Last year, I had an opportunity to work with Larry Vickers during his visit to Russia, when he and his co-author James Rupley were working on the “Vickers Guide: Kalashnikov” series of books. One day we were at a so-called “dungeon” – the basement of Central Armed Forces Museum, one of the largest military museums in the world, and came across several interesting German weapons that eventually made it into Vickers Guide: WWII Germany.
At the time I did not understand the scope of this book and was worried that because guys are taking pictures of German guns they won’t have enough time to photograph all of my beloved AKs. Now, seeing this book in print I understand that it was all worth it. Even though I am not a German WW2 weapons expert or collector, I really, really like this book.
If you never heard of Vickers Guide – it is a series of unique photobooks dedicated to some of the most prominent weapon designs in history: 1911 pistols, AR-15, AK rifles and last but not least, German weapons of WW2. The book contains high-quality pictures and some great historical information about German weapons of WW2, including some pretty rare examples like this early FG42.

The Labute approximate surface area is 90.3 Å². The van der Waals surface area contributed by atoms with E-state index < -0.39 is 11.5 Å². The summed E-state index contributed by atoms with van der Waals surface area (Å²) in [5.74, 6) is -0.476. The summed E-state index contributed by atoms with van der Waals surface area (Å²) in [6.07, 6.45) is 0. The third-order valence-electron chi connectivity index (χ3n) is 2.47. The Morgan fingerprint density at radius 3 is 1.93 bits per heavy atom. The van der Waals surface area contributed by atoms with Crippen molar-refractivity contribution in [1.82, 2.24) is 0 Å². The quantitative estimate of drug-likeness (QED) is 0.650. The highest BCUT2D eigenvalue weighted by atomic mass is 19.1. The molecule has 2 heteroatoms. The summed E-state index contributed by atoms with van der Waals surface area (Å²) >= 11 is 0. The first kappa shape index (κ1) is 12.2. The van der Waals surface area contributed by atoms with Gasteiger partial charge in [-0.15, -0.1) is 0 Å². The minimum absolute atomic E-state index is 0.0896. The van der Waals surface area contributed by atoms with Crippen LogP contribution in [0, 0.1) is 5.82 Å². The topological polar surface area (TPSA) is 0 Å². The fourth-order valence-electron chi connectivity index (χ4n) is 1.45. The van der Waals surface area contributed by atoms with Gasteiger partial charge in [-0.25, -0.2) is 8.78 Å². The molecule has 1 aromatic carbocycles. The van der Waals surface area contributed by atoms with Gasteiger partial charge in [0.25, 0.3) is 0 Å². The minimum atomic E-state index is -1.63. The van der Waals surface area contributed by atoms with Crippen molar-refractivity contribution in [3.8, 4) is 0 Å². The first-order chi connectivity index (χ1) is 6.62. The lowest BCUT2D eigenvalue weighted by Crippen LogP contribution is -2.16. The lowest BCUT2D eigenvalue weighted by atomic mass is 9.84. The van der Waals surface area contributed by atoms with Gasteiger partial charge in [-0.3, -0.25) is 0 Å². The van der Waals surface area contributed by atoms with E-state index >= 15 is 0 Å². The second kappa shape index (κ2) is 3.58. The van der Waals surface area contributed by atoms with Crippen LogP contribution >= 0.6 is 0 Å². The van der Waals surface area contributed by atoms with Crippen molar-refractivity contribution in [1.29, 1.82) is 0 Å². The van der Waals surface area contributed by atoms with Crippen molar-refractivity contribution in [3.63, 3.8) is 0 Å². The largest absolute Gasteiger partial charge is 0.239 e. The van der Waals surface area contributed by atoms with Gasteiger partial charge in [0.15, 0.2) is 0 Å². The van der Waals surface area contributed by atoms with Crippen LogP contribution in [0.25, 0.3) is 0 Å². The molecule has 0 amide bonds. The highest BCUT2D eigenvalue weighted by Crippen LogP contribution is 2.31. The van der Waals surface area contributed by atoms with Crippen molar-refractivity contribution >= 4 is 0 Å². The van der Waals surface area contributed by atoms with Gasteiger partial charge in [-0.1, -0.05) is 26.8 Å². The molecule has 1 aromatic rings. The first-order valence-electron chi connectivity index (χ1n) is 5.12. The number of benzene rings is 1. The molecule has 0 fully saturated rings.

Or this MKb42(W) assault rifle developed by Walther
Frankly, I found historical information in this book to be fascinating. It is brief and at the same time detailed, has an original analysis of the German weapon evolution and clear emphasis on unique facts and features of the weapons instead of repetition of the information you can find on Wikipedia or gun forums.
Another nice touch I haven’t seen in some other books are historical photos integrated into the chapters. Seeing a weapon “in action” in its historical context is very important and definitely adds to the experience.
The first volume of Vickers Guide: WWII Germany was released in 2017, almost two years ago and now Volume 2 is available on the website: https://www.vickersguide.com/purchase/ww2-germany-standard-v2
In the age when it seems that paper books are dying, publications like Vickers Guide prove that there is still a time and place for a print book, and if you put your mind to it, a good print book about guns can be very successful.